"Ted," Peter said, "don't, please don't." Peter looked on the verge of tears.
Edward gripped his arm. "I'm sorry, Peter, sorrier than I've ever been about anything."
"No," Donna said, and started to cry. "No, don't . . . I love you. I love our family. I love the life we have together."
Edward looked at her, his face still empty, as if he'd shoved all his emotions away so that no one could see them. If you control your outside demeanor, sometimes you can almost pretend that you control your inside feelings; almost.
"Oh, Ted, don't look at me like that," she said, and started to cry harder.
Edward started to let go of Peter's arm, but Peter put his bigger hand over Edward's and kept them touching. The first tear slid down his cheek, his face struggling to stay in control the way Edward was controlling his. Peter didn't want to be like his sobbing mother; he wanted to be like Edward, and that had been true almost from the first time I'd seen them all together.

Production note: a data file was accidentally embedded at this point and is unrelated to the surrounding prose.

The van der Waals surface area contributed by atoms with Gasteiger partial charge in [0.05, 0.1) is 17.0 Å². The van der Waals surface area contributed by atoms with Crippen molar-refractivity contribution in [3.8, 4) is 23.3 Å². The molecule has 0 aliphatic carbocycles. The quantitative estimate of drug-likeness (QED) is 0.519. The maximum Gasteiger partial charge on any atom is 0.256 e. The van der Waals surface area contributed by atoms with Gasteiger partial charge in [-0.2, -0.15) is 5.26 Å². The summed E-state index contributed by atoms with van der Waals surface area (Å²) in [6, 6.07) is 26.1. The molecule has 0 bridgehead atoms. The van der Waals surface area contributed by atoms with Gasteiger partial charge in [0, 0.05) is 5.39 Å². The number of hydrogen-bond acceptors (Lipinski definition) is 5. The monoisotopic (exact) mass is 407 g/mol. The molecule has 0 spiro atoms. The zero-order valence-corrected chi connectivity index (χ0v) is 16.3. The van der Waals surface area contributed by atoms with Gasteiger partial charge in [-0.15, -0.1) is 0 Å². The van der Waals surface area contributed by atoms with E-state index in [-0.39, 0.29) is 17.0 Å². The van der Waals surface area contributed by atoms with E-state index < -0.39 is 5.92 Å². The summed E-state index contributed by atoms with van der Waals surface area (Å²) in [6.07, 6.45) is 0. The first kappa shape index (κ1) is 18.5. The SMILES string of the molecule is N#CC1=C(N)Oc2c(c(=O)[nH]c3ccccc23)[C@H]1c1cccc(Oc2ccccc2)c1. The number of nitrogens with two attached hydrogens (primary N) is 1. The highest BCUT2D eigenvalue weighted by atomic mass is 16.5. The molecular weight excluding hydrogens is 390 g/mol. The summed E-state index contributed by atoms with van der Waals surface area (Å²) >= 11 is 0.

"How do you want me to look at you?" Edward asked in a voice that was empty. I'd heard him hurt people with that emptiness in his voice. Donna flinched as if she'd never heard it before, and she probably hadn't. If she only knew that it wasn't an affair with me Ted was hiding, but something much more violent and dangerous.
"Like you still love me," she said in a voice that was choked with tears, "like we're still a family."
/> Edward's eyes flinched then, because that was really it. He, Donna, Peter, and Becca were a family, and he wanted them to keep on being together. He'd wanted it so badly that he'd compromised who he was, and who we were, so that Donna would marry him. My chest was tight watching the three of them. I swallowed hard, because I would not cry here. This was their moment to cry, or not cry. I didn't want to take away from that by drawing attention to me.